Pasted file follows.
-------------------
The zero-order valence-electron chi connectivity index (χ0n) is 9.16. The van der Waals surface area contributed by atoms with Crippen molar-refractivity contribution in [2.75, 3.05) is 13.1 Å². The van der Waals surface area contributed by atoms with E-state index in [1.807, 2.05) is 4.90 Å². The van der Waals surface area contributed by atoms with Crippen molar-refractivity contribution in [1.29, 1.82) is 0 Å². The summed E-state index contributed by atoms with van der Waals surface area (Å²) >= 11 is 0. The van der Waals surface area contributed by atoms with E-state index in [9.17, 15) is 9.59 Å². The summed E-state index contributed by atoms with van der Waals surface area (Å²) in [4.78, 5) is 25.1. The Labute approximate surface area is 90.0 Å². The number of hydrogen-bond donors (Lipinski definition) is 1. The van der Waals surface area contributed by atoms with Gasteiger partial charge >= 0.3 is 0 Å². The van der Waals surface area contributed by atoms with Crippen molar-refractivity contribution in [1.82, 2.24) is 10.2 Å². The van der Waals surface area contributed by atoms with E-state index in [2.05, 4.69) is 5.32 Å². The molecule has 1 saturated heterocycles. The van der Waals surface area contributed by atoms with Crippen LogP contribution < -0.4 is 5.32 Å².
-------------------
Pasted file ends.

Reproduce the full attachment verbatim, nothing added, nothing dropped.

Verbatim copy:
The zero-order valence-electron chi connectivity index (χ0n) is 9.16. The van der Waals surface area contributed by atoms with Crippen molar-refractivity contribution in [2.75, 3.05) is 13.1 Å². The van der Waals surface area contributed by atoms with E-state index in [1.807, 2.05) is 4.90 Å². The van der Waals surface area contributed by atoms with Crippen molar-refractivity contribution in [1.29, 1.82) is 0 Å². The summed E-state index contributed by atoms with van der Waals surface area (Å²) >= 11 is 0. The van der Waals surface area contributed by atoms with E-state index in [9.17, 15) is 9.59 Å². The summed E-state index contributed by atoms with van der Waals surface area (Å²) in [4.78, 5) is 25.1. The Labute approximate surface area is 90.0 Å². The number of hydrogen-bond donors (Lipinski definition) is 1. The van der Waals surface area contributed by atoms with Gasteiger partial charge >= 0.3 is 0 Å². The van der Waals surface area contributed by atoms with Crippen molar-refractivity contribution in [1.82, 2.24) is 10.2 Å². The van der Waals surface area contributed by atoms with E-state index in [2.05, 4.69) is 5.32 Å². The molecule has 1 saturated heterocycles. The van der Waals surface area contributed by atoms with Crippen LogP contribution < -0.4 is 5.32 Å².